Snout to Snout With Wild Dogs

6 Oct, 2015

Here we were on our bellies lying flat in the dirt almost nose-to-nose with some of Africa’s most efficient killers. And we were probably much safer than taking a walk down Cape Town’s Long Street. Our guide had carefully observed the pack’s mood which was one of lazy engorgement. Having indulged at a kill just hours before, this group of Painted Dogs could hardly move for the weight of their bloated bellies let alone raise an eyelid in our direction. It did feel like a counter intuitive move to alight from the vehicle and leopard crawl up to these formidable hunters but it was a heart-pumping highlight. Our bravery was rewarded with the opportunity to observe some sleepy yelps and big yawns and take some photographs from a rare angle.

Situated just 280 km’s from Nairobi, Laikipia Wilderness Camp is an experience that feels galaxies away from city life. As a concession rather than a National Park, the only rules are self-imposed responsible behaviour by guides and guests. It is this freedom that delivers adventure and an immersion into the bush like no other safari. Long walks, sundowners perched upon a boulder, a swim in the river, lunch at a waterhole crammed with splashing elephants, tea and biscuits under an iconic acacia and a candlelight dinner taken on top of a rocky outcrop. Every day was seemingly unplanned in order to spontaneously dovetail with the most exciting animal movements yet was masterfully crafted to overload our senses and our memory cards with unique exploits and privileged sights.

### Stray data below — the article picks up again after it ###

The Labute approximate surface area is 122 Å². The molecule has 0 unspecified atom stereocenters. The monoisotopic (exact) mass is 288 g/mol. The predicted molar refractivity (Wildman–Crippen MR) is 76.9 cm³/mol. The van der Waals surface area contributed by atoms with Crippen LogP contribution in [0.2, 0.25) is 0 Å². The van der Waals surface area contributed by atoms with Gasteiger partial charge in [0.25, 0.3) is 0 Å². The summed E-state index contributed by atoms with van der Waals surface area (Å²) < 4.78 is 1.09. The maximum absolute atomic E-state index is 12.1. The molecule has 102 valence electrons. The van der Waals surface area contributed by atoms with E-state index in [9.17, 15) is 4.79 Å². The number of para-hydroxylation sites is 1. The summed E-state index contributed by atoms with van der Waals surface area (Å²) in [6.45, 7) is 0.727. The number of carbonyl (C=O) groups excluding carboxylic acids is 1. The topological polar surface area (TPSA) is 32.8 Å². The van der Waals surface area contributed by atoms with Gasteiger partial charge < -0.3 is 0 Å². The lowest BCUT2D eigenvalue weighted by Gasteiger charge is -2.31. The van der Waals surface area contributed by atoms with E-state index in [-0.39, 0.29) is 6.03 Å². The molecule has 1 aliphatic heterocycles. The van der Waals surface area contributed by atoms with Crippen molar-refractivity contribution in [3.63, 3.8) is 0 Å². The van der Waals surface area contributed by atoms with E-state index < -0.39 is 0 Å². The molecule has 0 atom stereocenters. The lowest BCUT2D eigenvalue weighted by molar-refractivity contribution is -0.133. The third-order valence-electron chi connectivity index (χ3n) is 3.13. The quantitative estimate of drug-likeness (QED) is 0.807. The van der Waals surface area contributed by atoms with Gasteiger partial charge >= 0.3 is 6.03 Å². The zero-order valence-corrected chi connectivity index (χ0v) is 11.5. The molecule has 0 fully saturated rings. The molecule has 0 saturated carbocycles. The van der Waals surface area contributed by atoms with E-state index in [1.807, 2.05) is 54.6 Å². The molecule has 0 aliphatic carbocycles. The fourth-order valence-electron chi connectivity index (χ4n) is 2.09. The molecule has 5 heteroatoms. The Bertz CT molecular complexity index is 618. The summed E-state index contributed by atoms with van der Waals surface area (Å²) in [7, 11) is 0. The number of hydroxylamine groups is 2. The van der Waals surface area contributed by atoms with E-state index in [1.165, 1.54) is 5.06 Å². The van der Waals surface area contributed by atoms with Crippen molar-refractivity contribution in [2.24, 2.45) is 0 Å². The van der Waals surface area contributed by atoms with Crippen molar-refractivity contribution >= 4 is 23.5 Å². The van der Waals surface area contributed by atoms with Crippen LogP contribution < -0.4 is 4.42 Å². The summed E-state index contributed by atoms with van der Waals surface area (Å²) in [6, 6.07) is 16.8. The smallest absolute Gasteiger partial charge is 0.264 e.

The camp itself is a splendid blend of simplicity coupled with just the correct double shot of luxe. There is an appropriate and authentic sense of impermanence as if the structures were erected just a few months ago. This coupled with the muted impact on the surrounds secures the feeling of a safari in the real spirit of the word. Low key, stylish and indigenous design fills the tents while the semi-outdoor en-suite bathrooms are generous and perfectly appointed. Showering outdoors under the stars is another unbeatable treat and waking at dawn to coffee on the veranda with an elephant browsing just metres away is bordering on the surreal.

Yet there was more. The courageousness of the city girls was to be tested once again. A night in the bush under nature’s constellations of chandeliers was the proposition. No tents just cosy bed rolls not dissimilar to Harrison Ford’s bunk of choice, the Australian swag. After a crazy sunset we arrived at our quarters for the night. A patch of tree-lined true wilderness perched above a cliff descending into a lazy river. Great chunks of lamb shank were being finished to perfection over the fire which along with a couple of dogs, our trusty guides and lots of red wine (for the guests only) were to be our protection for the night.

This night spent under the stars listening to the whoops, cackles, hoots and roars of Africa’s nocturnal creatures will be woven forever in the synapses of my happiest memories.

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